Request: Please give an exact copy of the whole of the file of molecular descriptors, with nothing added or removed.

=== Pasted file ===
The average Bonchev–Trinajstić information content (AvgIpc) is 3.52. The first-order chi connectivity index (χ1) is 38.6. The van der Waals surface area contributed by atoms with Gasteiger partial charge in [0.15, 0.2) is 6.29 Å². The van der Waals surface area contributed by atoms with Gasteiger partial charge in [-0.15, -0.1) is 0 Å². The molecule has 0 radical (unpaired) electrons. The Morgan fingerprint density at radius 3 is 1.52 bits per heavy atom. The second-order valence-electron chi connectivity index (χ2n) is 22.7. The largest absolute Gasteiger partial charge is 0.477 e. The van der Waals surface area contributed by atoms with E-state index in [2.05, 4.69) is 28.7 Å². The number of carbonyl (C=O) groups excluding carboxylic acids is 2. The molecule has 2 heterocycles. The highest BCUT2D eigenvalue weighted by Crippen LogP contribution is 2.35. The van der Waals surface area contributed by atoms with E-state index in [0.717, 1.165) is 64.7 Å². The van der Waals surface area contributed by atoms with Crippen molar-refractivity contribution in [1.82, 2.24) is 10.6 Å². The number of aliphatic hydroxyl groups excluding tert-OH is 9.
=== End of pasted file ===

The average Bonchev–Trinajstić information content (AvgIpc) is 3.52. The first-order chi connectivity index (χ1) is 38.6. The van der Waals surface area contributed by atoms with Gasteiger partial charge in [0.15, 0.2) is 6.29 Å². The van der Waals surface area contributed by atoms with Gasteiger partial charge in [-0.15, -0.1) is 0 Å². The molecule has 0 radical (unpaired) electrons. The Morgan fingerprint density at radius 3 is 1.52 bits per heavy atom. The second-order valence-electron chi connectivity index (χ2n) is 22.7. The largest absolute Gasteiger partial charge is 0.477 e. The van der Waals surface area contributed by atoms with E-state index in [2.05, 4.69) is 28.7 Å². The number of carbonyl (C=O) groups excluding carboxylic acids is 2. The molecule has 2 heterocycles. The highest BCUT2D eigenvalue weighted by Crippen LogP contribution is 2.35. The van der Waals surface area contributed by atoms with E-state index in [0.717, 1.165) is 64.7 Å². The van der Waals surface area contributed by atoms with Crippen molar-refractivity contribution in [1.82, 2.24) is 10.6 Å². The number of aliphatic hydroxyl groups excluding tert-OH is 9.